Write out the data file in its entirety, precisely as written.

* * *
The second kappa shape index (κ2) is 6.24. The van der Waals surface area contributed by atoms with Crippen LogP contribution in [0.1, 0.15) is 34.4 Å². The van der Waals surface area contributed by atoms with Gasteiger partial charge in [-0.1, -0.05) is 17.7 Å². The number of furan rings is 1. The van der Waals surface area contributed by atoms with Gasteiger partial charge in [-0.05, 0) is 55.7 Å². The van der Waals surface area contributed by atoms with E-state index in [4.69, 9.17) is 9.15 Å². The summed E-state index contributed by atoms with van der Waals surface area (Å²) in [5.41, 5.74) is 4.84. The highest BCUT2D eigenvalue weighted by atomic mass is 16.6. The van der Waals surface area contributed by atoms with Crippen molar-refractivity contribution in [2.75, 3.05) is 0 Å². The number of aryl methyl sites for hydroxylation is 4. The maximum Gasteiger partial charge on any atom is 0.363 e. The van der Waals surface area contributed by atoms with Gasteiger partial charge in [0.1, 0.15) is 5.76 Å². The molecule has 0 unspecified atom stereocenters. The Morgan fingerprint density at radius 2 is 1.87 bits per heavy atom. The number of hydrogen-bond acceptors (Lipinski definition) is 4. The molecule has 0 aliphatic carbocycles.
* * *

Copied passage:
The second kappa shape index (κ2) is 6.24. The van der Waals surface area contributed by atoms with Crippen LogP contribution in [0.1, 0.15) is 34.4 Å². The van der Waals surface area contributed by atoms with Gasteiger partial charge in [-0.1, -0.05) is 17.7 Å². The number of furan rings is 1. The van der Waals surface area contributed by atoms with Gasteiger partial charge in [-0.05, 0) is 55.7 Å². The van der Waals surface area contributed by atoms with E-state index in [4.69, 9.17) is 9.15 Å². The summed E-state index contributed by atoms with van der Waals surface area (Å²) in [5.41, 5.74) is 4.84. The highest BCUT2D eigenvalue weighted by atomic mass is 16.6. The van der Waals surface area contributed by atoms with Crippen molar-refractivity contribution in [2.75, 3.05) is 0 Å². The number of aryl methyl sites for hydroxylation is 4. The maximum Gasteiger partial charge on any atom is 0.363 e. The van der Waals surface area contributed by atoms with Gasteiger partial charge in [0.1, 0.15) is 5.76 Å². The molecule has 0 unspecified atom stereocenters. The Morgan fingerprint density at radius 2 is 1.87 bits per heavy atom. The number of hydrogen-bond acceptors (Lipinski definition) is 4. The molecule has 0 aliphatic carbocycles.